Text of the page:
From the time he was a small child, Frank Thiessen wanted to be a doctor.
That desire — “I remember as far back as about 3 years old running around with a medicine kit,” Thiessen said — did not change as he worked his way through Wasco High and Fresno State.
But in June of 1960, Thiessen came upon one of the many crossroads in life.
“I was accepted into USC Medical School but I had also become pretty successful in tennis," he said. "On June 6 I decided I wasn’t going to be a doctor anymore.”
Instead, Thiessen went out on the pro tennis circuit for a couple of years before getting a phone call informing him of an opening to teach and coach various sports, including tennis, at Fowler High.
Thiessen took that job in 1962 and has been teaching and coaching ever since.
We’ll never know what type of doctor Thiessen would have been, but his decision to coach was a good one nonetheless. Thiessen has won more than 1,300 games as a coach, with nearly 1,200 of those victories coming in tennis.
Thiessen, who still coaches today at age 79, will be inducted into the Bob Elias Sports Hall of Fame on Feb. 21 at the Marriott Hotel. He will be joined by former major league pitcher Colby Lewis, former Wasco track and field coach Andy Darby, and former Garces and Tehachapi football coach Gary Ogilvie.
“This is hard to imagine that I would even be thought of as going into the Hall of Fame, look at all the people in there,” Thiessen said.
The induction into the Hall of Fame is another honor among many for Thiessen, who has been named Kern County teacher of the year, California teacher of the year, and California tennis coach of the year at various stages of his career.
“Sometimes I wonder what have I really done to get all the awards?” he said. “All I try to do is the best job I can in whatever I do.”
Thiessen taught and coached at Wasco from 1965-2003 where his tennis teams went 622-124-3 with 10 Central Section championships.
“If you go back to 1929, Wasco won state titles, there’s always been a tradition of tennis in Wasco,” Thiessen said. “We started kids (in tennis programs) in fifth or sixth grade and they came through the whole program and I know that’s why we had success. Plus, I always had good athletes. I’d say 15 percent or more of the players went on to college to play on scholarships.”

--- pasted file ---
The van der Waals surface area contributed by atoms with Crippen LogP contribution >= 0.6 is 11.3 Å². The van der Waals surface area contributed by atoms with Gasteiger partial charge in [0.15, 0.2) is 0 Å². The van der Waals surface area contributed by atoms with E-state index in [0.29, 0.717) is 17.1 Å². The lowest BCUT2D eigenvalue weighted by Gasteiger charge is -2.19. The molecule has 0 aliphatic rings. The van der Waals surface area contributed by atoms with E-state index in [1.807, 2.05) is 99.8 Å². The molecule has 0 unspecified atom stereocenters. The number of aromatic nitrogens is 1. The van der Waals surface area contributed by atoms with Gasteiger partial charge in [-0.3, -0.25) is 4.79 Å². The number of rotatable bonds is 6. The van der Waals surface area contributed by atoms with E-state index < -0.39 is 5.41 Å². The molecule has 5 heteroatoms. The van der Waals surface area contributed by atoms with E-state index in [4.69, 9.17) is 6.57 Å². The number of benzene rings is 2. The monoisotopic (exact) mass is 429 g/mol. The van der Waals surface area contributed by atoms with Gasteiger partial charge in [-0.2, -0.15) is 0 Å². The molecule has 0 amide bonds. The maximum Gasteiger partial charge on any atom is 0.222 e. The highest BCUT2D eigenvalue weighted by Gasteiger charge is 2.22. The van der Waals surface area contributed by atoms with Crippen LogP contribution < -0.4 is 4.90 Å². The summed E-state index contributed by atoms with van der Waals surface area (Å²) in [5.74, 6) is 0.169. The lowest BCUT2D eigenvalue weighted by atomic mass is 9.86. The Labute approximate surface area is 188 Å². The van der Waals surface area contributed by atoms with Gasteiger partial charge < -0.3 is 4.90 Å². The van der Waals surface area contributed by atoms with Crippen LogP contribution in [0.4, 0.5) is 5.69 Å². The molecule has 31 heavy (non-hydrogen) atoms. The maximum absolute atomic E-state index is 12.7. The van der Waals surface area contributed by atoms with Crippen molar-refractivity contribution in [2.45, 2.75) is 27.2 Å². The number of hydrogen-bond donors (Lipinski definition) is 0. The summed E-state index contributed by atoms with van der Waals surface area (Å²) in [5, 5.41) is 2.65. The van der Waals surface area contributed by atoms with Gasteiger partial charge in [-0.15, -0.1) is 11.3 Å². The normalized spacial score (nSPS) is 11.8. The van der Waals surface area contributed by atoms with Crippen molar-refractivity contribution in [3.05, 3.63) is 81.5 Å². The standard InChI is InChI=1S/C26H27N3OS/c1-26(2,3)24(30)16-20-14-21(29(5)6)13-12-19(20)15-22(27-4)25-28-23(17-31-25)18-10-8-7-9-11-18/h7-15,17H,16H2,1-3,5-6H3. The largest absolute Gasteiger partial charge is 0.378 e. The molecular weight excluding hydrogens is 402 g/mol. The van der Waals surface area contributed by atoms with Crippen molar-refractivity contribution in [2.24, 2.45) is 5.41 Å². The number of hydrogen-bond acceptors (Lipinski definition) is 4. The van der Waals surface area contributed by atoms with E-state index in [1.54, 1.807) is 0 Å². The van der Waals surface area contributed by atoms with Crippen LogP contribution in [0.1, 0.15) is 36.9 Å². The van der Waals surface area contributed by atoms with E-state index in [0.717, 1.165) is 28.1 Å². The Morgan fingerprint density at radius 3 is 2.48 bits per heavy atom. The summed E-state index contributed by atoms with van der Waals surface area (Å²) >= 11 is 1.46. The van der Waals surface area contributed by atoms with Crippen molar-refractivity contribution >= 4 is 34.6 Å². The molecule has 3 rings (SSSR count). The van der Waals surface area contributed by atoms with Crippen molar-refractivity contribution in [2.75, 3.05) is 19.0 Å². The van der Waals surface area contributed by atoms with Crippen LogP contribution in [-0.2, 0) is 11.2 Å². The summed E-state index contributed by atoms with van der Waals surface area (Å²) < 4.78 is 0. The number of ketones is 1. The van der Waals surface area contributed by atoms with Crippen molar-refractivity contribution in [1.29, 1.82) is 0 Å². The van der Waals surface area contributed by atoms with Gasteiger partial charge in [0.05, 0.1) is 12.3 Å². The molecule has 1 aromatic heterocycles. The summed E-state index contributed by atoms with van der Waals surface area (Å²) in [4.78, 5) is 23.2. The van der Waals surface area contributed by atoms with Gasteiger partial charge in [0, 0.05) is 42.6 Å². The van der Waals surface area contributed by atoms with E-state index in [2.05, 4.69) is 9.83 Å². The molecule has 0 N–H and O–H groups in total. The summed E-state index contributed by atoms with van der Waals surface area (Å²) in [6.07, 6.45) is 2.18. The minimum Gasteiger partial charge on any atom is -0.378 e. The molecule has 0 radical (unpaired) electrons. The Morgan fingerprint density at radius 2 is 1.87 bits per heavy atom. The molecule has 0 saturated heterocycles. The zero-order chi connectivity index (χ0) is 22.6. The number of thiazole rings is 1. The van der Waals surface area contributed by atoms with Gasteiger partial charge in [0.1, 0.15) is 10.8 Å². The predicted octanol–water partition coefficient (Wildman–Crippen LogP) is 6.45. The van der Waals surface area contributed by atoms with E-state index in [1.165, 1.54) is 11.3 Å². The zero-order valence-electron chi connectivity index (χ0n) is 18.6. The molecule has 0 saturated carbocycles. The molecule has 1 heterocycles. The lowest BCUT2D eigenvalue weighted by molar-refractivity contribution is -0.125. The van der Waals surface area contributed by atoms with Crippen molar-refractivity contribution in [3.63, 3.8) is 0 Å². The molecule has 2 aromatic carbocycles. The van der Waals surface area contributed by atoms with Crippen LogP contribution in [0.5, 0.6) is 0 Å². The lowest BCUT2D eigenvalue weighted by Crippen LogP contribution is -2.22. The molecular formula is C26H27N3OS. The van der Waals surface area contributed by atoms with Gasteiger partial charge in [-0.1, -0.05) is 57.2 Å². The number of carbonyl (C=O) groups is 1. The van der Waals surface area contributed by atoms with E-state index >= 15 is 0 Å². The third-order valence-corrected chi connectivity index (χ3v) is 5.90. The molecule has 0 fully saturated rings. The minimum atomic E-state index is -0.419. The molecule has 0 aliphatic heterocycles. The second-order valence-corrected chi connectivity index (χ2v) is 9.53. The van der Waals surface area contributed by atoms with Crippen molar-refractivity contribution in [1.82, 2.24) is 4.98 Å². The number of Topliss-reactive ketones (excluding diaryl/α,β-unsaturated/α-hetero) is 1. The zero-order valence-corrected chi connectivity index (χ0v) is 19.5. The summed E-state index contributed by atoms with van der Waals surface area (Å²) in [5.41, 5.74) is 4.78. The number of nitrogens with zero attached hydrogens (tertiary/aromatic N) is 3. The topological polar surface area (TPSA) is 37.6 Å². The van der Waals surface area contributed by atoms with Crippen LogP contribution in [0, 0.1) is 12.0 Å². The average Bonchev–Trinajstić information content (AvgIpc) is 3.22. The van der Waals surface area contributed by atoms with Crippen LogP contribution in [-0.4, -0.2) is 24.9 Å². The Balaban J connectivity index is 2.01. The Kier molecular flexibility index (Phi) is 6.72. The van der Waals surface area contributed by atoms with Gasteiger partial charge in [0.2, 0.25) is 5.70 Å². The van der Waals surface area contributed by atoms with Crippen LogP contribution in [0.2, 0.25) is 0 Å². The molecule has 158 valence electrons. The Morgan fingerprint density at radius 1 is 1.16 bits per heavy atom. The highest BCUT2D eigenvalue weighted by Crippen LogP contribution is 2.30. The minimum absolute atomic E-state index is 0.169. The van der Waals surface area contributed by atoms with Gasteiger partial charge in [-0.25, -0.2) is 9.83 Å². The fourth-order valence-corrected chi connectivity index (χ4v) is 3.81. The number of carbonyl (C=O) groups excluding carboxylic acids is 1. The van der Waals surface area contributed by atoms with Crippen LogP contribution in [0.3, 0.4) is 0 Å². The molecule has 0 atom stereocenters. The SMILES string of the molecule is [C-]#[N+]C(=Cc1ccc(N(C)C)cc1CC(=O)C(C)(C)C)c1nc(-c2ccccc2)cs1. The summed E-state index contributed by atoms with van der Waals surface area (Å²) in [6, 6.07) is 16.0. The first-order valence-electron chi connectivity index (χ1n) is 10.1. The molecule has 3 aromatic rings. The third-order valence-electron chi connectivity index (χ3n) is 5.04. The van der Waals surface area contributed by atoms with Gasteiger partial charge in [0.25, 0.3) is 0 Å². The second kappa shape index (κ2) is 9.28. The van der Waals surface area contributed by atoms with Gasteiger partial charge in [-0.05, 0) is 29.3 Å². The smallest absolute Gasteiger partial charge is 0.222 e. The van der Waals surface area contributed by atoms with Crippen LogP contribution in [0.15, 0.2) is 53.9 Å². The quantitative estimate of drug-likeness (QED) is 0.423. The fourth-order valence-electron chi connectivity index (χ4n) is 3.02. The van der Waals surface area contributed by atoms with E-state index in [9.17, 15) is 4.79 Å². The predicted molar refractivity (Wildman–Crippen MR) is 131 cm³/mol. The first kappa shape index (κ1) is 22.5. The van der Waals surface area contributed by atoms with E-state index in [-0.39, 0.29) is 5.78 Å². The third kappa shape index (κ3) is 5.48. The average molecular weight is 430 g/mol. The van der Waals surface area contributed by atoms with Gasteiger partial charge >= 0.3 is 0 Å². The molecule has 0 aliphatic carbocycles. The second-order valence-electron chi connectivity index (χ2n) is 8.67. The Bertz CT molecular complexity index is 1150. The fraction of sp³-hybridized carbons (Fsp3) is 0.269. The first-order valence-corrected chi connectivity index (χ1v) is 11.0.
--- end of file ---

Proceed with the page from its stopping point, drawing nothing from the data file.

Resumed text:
Thiessen moved to Bakersfield Christian High School in 2004 and since then his boys tennis teams have gone 264-52-2 with 11 section titles. His girls tennis teams have gone 302-48-2 with 12 straight section titles from 2005-2016.
“We have been very successful (at BCHS),” Thiessen said. “Right now were are in Division I and our kids play at that level. You have to have players with that ability to do well.”
Thiessen retired from full-time teaching last year but continues to coach the boys and girls tennis teams at BCHS as well as girls basketball.
“I don’t feel like I’m 79 years old,” he said of why he continues to coach. “I still do my running and am very, very active. Also, with all the success I’ve had and with the players and programs I’ve been with I just enjoy what I’m doing.
“If I can’t do what's needed to be done then I need to quit.”
Thiessen said he took his first tennis lesson with Hank Pfister Sr. when he was 10 or 11 years old and has been playing ever since.
“I hit with the kids at practice, do drills with them. That’s the way I’ve alway been,” he said. “I have ball machines, too, but we do a lot of drills.
“I really think tennis is one of the toughest sports to coach (because) it’s an individual sport and so much individual work has to be done. You have to be able to look at individuals and see where they are and where they need to be.”
And like all of the other coaches being inducted into the HOF this year, Thiessen said it is the athletes that have made coaching so rewarding.
“I’ve been blessed with good athletes,” he said. “I’ve had some very good players. Some of the best in the valley at both Wasco and Bakersfield Christian.”